Consequently, Ilka feels India is “so full of life. The social life here is more happening; people smile at you, bond over food and are much more relaxed.” Isabelle, too, can attest to Indians’ friendliness. When asked about an Indian characteristic that makes her feel most at home, she quickly answers “humour.” “Whether it’s a taxi driver or someone I’m meeting professionally, I’ve learnt that it’s easy to lighten the mood here by just cracking a few jokes. Indians love to laugh,” she adds.

Indeed, these Germans-who-never-left as just diehard Indophiles are more Indian than you’d guess at first, having even developed some classic Indian skills with time. Ilka assures us that her husband can’t bargain as well as she does, and that she can even drape a saree on her own.

Isabelle, meanwhile, feels some amount of Indianness has seeped into her because “whenever its raining, my body instantly craves chai and samosa”.

Like the long-settled German expats in India, the German airline, Lufthansa, too has incorporated some quintessential aspects of Indian culture in its service. Recognising the centuries-old cultural affinity between the two countries, Lufthansa now provides a rich experience of Indian hospitality to all flyers on board its flights to and from India. You can expect a greeting of Namaste by an all-Indian crew, Indian food, and popular Indian in-flight entertainment options. And as the video shows, India’s culture and hospitality have been internalized by Lufthansa to the extent that they are More Indian Than You Think. To experience Lufthansa’s hospitality on your next trip abroad, click here.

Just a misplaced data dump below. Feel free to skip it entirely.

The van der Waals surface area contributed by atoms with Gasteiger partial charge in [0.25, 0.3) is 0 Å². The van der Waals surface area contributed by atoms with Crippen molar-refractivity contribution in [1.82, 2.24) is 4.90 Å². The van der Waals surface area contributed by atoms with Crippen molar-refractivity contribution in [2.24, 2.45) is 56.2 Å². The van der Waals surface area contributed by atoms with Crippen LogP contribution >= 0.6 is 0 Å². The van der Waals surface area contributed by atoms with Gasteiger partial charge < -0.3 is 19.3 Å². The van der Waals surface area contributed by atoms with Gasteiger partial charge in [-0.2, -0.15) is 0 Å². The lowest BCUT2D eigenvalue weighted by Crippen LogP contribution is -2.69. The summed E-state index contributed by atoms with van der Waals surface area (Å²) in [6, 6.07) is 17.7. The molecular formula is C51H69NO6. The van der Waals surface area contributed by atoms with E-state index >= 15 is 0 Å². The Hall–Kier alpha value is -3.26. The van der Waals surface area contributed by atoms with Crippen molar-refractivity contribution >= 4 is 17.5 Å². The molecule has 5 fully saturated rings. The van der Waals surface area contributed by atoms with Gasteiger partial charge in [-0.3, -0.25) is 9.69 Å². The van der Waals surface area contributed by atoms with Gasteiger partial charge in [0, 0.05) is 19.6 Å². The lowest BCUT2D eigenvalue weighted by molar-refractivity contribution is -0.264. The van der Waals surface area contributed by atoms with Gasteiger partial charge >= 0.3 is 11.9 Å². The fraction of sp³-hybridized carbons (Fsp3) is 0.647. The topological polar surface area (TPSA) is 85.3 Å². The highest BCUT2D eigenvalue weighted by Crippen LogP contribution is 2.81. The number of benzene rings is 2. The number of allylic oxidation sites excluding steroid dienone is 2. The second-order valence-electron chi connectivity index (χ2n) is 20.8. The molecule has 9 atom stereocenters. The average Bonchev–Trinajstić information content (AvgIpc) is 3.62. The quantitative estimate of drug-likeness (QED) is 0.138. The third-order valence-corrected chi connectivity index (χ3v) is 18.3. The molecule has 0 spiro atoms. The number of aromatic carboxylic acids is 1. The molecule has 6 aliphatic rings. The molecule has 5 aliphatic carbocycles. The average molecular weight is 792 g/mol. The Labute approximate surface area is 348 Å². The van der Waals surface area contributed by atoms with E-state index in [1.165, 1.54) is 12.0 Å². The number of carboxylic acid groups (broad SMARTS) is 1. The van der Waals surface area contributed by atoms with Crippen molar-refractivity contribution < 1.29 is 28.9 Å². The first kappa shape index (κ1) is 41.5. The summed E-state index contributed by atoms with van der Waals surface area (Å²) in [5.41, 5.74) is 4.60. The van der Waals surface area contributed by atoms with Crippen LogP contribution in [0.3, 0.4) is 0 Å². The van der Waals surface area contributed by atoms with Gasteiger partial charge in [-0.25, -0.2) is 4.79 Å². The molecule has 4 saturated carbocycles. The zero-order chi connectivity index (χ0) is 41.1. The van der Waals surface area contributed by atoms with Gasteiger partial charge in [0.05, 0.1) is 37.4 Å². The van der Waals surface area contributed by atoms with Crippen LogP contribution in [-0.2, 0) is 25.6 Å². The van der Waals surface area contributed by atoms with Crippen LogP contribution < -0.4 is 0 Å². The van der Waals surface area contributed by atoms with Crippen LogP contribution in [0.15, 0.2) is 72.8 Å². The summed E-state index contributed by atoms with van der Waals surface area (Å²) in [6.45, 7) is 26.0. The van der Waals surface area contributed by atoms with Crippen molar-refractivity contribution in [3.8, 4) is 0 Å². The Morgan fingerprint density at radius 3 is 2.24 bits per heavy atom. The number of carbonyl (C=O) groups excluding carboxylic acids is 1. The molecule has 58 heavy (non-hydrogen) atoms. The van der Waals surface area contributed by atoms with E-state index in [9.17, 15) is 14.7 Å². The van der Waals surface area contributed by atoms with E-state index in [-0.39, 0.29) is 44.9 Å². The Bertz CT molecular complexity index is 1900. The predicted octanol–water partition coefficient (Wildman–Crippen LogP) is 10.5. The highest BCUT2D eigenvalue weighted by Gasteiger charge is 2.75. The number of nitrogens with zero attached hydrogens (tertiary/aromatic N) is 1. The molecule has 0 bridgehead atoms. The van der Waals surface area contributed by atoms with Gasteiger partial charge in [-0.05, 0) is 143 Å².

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This article was produced by the Scroll marketing team on behalf of Lufthansa as part of their More Indian Than You Think initiative and not by the Scroll editorial team.